President of the Italian Chamber of Commerce in Vietnam (ICHAM), Michele D’Ercole, introduced Vietnam to Italian entrepreneurs at a workshop in Rome last November and said his home country is very much interested in the EVFTA. Once taking effect, Italian enterprises will have a number of opportunities to cooperate with Vietnam in fields where they hold strengths.

According to EuroCham, greater access to the Vietnamese market for European companies is good news for both sides. Firstly, European companies will benefit from Vietnam’s commitments to open up access to a number of service industries, including telecommunications, which will be liberalised over a transition period of five years.

In particular, Vietnam has committed to increase the foreign equity cap in non-facilities-based virtual private network services from 70 to 75 per cent and in facilities-based value-added services from 50 to 65 per cent, thus allowing majority ownership and management.

Meanwhile, the foreign equity cap will rise from 65 to 75 per cent in non-facilities-based internet access and from 50 to 65 per cent in facilities-based internet access. For non-facilities-based value added services, the foreign equity cap will be abolished altogether, meaning that, for the first time, EU companies can own up to 100 per cent without the need to form a joint venture.

“This presents clear advantages for European companies,” said Brunetti. “It will allow European enterprises to grow their investment footprint in Vietnam and ride the next wave of internet-enabled economic growth as Vietnam embraces Industry 4.0. Meanwhile, Vietnam’s telecommunications sector will benefit from Europe’s world-leading expertise, knowledge transfer, and new technologies. This is a true ‘win-win’ for both sides.”

According to Walde, European and German trade will benefit in multiple ways. The FTA will bring with it customs facilitation, exchange of information on customs requirements, and investment in the modernisation and simplification of customs procedures that will provide greater transparency.

All of these factors reflect the fact that the agreement will create new market access opportunities across a range of sectors, covering goods, services, and investment.

Moreover, EU companies can enjoy the investment protection that accompanies trade facilitation and greater levels of investment arriving. Local production will be improved, in regard to variety and quality.

EU investors will bring their modern technology in management and training, allowing more value-added production and less waste of materials and resources. They will also create jobs, which in turn will drive consumer spending in Vietnam, Walde said. As a comprehensive agreement of high quality, he added, the FTA will create a win-win situation for German and Vietnamese companies.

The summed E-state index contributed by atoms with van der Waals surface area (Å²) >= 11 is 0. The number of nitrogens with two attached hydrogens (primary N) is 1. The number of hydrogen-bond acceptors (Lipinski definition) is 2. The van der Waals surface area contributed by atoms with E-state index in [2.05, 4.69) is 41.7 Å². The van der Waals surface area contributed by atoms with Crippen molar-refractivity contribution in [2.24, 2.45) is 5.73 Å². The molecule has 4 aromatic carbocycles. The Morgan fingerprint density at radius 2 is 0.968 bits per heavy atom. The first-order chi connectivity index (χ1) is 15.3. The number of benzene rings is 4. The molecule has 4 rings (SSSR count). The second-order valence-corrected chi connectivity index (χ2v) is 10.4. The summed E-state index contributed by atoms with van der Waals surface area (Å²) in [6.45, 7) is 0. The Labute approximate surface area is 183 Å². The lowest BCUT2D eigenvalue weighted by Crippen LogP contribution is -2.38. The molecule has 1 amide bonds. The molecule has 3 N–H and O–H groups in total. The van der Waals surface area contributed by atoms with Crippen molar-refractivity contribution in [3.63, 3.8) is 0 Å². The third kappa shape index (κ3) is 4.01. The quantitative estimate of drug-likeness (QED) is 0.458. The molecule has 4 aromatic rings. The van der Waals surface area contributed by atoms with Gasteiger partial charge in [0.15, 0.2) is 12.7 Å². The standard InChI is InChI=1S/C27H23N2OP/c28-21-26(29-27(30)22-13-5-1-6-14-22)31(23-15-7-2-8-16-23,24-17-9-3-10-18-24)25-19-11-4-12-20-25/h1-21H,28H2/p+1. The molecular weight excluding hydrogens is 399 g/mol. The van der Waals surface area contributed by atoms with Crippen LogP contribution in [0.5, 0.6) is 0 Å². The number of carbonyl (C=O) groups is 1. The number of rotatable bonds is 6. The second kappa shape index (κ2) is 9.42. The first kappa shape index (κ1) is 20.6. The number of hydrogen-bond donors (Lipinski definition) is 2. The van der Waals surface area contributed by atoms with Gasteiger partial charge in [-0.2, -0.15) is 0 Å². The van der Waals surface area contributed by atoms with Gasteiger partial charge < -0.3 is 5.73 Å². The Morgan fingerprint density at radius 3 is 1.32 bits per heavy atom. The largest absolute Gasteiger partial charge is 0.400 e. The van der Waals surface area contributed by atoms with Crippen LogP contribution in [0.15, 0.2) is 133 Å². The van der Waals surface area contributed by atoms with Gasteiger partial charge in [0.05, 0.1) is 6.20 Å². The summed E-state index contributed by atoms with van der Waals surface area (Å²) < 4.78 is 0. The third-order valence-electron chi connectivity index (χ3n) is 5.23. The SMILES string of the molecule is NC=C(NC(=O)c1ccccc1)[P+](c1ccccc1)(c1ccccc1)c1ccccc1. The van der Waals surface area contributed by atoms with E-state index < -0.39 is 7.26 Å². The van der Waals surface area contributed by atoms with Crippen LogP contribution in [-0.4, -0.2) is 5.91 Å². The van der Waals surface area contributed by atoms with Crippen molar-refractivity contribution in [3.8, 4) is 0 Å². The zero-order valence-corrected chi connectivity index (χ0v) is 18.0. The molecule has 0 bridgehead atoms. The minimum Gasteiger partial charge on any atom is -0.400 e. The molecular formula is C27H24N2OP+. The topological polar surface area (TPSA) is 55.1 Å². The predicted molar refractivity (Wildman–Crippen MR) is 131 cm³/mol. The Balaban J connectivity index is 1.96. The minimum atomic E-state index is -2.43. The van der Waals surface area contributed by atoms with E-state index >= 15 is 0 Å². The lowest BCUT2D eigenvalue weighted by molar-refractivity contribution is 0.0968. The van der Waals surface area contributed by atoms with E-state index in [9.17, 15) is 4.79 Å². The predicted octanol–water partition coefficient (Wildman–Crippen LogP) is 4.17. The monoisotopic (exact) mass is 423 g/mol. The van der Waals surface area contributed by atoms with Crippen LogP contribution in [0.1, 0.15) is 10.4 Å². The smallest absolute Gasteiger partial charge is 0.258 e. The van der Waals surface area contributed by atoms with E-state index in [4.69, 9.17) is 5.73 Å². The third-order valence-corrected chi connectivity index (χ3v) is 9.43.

Matters to consider

Regulations and policies have become significantly simpler and conducive to increased investment and ease of doing business. Since Ericsson established a presence in Vietnam in 1993, the company has experienced an amazing journey alongside the Vietnamese people.

“It has been an extremely positive trajectory, a truly phenomenal story of socioeconomic development fueled by increased access to mobile communications and the internet,” Brunetti said.

Bosch has also seen positive developments over the past few years, which are visible in many key economic indicators. Recent decisiveness at the top level regarding the need for innovation also shows Vietnam’s preparedness for the future, and Bosch, as a pioneer in innovation, is eager to be part of such initiatives.

“We expect that more reforms would help the country further leverage the opportunities from Industry 4.0 and become a regional hub for investment, R&D, and manufacturing,” Mallikarjuna said.

Walde sees opportunities from the EU-Vietnam FTA and the CPTPP for Vietnam to modernise its labour law, penal law, anti-corruption law, and intellectual property rights policy, to bring them to international standard.

In return, this will help create a stable economic policy framework and protect foreign investment. An immediate priority is the adoption of concrete policies that increase FDI links and spillovers and improves local support industries with targeted supplier development programmes.

Other recommendations, he added, include creating and implementing an integrated national skills development plan to accelerate Vietnam’s transition from low to skilled labour, where practice-oriented training programmes should be the focus.

EuroCham members also said that Vietnam’s reform efforts will offer opportunities for the country to integrate deeper into the global economy, according to the EVFTA Report 2018 released by EuroCham last October. The report showed that an overwhelming 93 per cent of enterprises believe that the EVFTA should be implemented in 2019 or as soon as possible thereafter.



Category: Economy, Vietnam